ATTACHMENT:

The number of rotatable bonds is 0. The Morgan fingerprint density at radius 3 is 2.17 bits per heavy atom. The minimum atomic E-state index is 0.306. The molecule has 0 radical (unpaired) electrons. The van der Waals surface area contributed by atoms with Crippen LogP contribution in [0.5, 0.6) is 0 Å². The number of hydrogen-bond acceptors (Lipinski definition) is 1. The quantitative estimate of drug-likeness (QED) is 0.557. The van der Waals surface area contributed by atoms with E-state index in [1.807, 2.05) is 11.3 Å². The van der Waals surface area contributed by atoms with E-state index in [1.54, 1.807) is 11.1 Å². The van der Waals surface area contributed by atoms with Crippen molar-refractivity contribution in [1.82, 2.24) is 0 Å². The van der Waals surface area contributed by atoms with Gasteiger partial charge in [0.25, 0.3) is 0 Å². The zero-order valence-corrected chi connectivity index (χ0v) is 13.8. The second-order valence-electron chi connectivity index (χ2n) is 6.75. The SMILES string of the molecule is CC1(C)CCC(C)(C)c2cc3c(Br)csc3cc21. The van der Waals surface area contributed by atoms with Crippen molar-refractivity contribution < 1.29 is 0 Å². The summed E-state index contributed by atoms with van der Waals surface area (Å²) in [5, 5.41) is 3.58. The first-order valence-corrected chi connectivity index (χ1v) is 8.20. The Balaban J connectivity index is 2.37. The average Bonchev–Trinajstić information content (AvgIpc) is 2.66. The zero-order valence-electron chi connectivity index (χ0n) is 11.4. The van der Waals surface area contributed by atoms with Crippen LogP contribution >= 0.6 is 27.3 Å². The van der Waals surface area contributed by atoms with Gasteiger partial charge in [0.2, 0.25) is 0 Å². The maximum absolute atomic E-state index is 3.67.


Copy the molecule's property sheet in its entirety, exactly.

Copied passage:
The number of rotatable bonds is 0. The Morgan fingerprint density at radius 3 is 2.17 bits per heavy atom. The minimum atomic E-state index is 0.306. The molecule has 0 radical (unpaired) electrons. The van der Waals surface area contributed by atoms with Crippen LogP contribution in [0.5, 0.6) is 0 Å². The number of hydrogen-bond acceptors (Lipinski definition) is 1. The quantitative estimate of drug-likeness (QED) is 0.557. The van der Waals surface area contributed by atoms with E-state index in [1.807, 2.05) is 11.3 Å². The van der Waals surface area contributed by atoms with E-state index in [1.54, 1.807) is 11.1 Å². The van der Waals surface area contributed by atoms with Crippen molar-refractivity contribution in [1.82, 2.24) is 0 Å². The van der Waals surface area contributed by atoms with Gasteiger partial charge in [0.25, 0.3) is 0 Å². The zero-order valence-corrected chi connectivity index (χ0v) is 13.8. The second-order valence-electron chi connectivity index (χ2n) is 6.75. The SMILES string of the molecule is CC1(C)CCC(C)(C)c2cc3c(Br)csc3cc21. The van der Waals surface area contributed by atoms with Crippen molar-refractivity contribution < 1.29 is 0 Å². The summed E-state index contributed by atoms with van der Waals surface area (Å²) in [5, 5.41) is 3.58. The first-order valence-corrected chi connectivity index (χ1v) is 8.20. The Balaban J connectivity index is 2.37. The average Bonchev–Trinajstić information content (AvgIpc) is 2.66. The zero-order valence-electron chi connectivity index (χ0n) is 11.4. The van der Waals surface area contributed by atoms with Crippen LogP contribution >= 0.6 is 27.3 Å². The van der Waals surface area contributed by atoms with Gasteiger partial charge in [0.2, 0.25) is 0 Å². The maximum absolute atomic E-state index is 3.67.